Your determination should be on a case-by-case basis considering the current work site operations and the reason for the agency's inspection. Once the determination has been made by members of your company's senior management team, this decision must be communicated to the inspector in order to reach an informal agreement, if possible, regarding the scope of the inspection.


As an employer, you have the right to inform your employees of their rights during the inspection. You also have the right to participate in non-private employee interviews and, if the compliance officer refuses, require that the interviews occur on non-paid work time.

You also have the right to stop interviews if they become disruptive (they unreasonably interfere with ongoing work) or confrontational, in which case the employer should consult legal counsel regarding the termination of the inspection.


When faced with an OSHA inspection, you should always take the opportunity to inform your employees of their rights:

  1. OSHA may want to speak with them about a particular incident or complaint, or about safety issues in general;

  2. The employee has the right to be interviewed or may decline;

  3. If the employee so desires, he or she can request that a manager be present during the interview, but that the interview may also be done privately;

  4. If the employee desires legal counsel, he or she should advise the inspector;

  5. If you agree to make the company's legal counsel available and the employee agrees to representation by this attorney, you have the right to have such counsel represent the employee at the interview;

  6. Under any circumstance, the employee must answer the inspector's questions truthfully, and must not speculate as to what the answer may be if the employee does not personally know the answer;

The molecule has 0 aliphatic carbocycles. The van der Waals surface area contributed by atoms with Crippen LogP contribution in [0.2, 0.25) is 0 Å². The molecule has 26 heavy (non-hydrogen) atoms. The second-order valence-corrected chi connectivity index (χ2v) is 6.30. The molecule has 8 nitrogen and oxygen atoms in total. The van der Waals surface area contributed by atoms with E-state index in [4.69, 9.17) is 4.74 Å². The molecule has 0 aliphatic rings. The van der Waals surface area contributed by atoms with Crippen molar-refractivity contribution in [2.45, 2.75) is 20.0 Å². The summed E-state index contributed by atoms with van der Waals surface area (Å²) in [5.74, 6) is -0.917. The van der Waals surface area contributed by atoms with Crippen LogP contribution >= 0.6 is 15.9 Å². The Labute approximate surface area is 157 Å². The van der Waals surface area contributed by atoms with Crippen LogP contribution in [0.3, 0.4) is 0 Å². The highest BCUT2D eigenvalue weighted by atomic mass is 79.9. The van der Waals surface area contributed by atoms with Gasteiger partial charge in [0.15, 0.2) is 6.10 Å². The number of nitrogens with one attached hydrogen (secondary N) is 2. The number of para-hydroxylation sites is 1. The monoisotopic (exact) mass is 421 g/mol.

7. The employee has the right to end the interview at any time; and

  8. The employer will not retaliate, in any way, against any employee for participating in an OSHA interview or for telling an OSHA inspector the truth.

Please keep in mind that the employer should strongly consider providing an interpreter for the interview, should your employee not speak the same language as the OHSA compliance officer. If your employees give responses that are confused or incomplete because they cannot understand the questions, this provides an opportunity for citations to be issued to you and your company on the grounds that the employee is not properly trained and does not understand the company's safety and health programs.

While you can anticipate that there will be continued tension between employees, employers and OSHA over the issue of employee representation in employee interviews, you should continue to inform your employees of their rights to allow them to exercise them in a voluntary, consensual manner. If they are not informed, they may waive significant legal rights and expose themselves and your company to potential legal liability.


Remember that when OSHA seeks to conduct an inspection, they must have legal probable cause to do so and must provide you with the reason for the inspection. Before deciding whether to allow the inspection, immediately contact additional members of your company's senior management team, as well as legal counsel, to evaluate the reasons for probable cause.

If you decide to allow the inspection, discuss the scope of the inspection, including where the inspector will be permitted to go at the site and what operations the inspector will be allowed to view. And, of course, you have the right to inform your employees about the inspection and discuss their rights.

While most employers may not embrace an unexpected OSHA inspection, understanding your rights and what is expected of your company can make the process go smoothly.

Mark A. Lies II is the attorney for the National Association of Tower Erectors (NATE) and a partner in the Chicago office of Seyfarth Shaw LLP Attorneys. His primary practice areas involve occupational safety and health law and employment law. In his occupational and health law practice, he has represented employers on a national basis in complying with occupational safety and health regulations, as well as representing employers during OSHA inspections, OSHA citation enforcement proceedings and trial of OSHA cases before federal and state agencies and appeals to federal and state court. Lies has trained local ASSE chapters on professional liability issues which arise with safety and health consultants. Questions can be directed to [email protected].